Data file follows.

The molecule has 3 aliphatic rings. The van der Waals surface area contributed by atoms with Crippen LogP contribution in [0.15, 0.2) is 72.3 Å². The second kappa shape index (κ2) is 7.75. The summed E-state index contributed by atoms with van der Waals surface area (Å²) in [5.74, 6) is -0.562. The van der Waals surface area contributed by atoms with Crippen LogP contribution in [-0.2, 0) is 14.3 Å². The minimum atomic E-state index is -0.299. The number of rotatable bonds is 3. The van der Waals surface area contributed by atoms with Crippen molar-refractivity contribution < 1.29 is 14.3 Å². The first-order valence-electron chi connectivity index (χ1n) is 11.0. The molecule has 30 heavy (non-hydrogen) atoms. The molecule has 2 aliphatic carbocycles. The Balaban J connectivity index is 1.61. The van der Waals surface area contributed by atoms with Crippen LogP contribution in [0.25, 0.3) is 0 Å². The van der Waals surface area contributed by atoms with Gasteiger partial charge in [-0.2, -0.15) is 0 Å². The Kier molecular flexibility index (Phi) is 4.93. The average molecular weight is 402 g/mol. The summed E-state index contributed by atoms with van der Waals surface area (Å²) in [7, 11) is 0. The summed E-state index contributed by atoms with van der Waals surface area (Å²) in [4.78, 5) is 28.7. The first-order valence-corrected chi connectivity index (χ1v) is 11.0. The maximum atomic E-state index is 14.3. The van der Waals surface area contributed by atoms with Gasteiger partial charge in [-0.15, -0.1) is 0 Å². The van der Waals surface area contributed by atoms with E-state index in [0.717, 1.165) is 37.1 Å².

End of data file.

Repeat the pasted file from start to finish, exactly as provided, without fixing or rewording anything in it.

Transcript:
The molecule has 3 aliphatic rings. The van der Waals surface area contributed by atoms with Crippen LogP contribution in [0.15, 0.2) is 72.3 Å². The second kappa shape index (κ2) is 7.75. The summed E-state index contributed by atoms with van der Waals surface area (Å²) in [5.74, 6) is -0.562. The van der Waals surface area contributed by atoms with Crippen LogP contribution in [-0.2, 0) is 14.3 Å². The minimum atomic E-state index is -0.299. The number of rotatable bonds is 3. The van der Waals surface area contributed by atoms with Crippen molar-refractivity contribution < 1.29 is 14.3 Å². The first-order valence-electron chi connectivity index (χ1n) is 11.0. The molecule has 30 heavy (non-hydrogen) atoms. The molecule has 2 aliphatic carbocycles. The Balaban J connectivity index is 1.61. The van der Waals surface area contributed by atoms with Crippen LogP contribution in [0.25, 0.3) is 0 Å². The van der Waals surface area contributed by atoms with Gasteiger partial charge in [-0.2, -0.15) is 0 Å². The Kier molecular flexibility index (Phi) is 4.93. The average molecular weight is 402 g/mol. The summed E-state index contributed by atoms with van der Waals surface area (Å²) in [7, 11) is 0. The summed E-state index contributed by atoms with van der Waals surface area (Å²) in [4.78, 5) is 28.7. The first-order valence-corrected chi connectivity index (χ1v) is 11.0. The maximum atomic E-state index is 14.3. The van der Waals surface area contributed by atoms with Gasteiger partial charge in [-0.15, -0.1) is 0 Å². The van der Waals surface area contributed by atoms with E-state index in [0.717, 1.165) is 37.1 Å².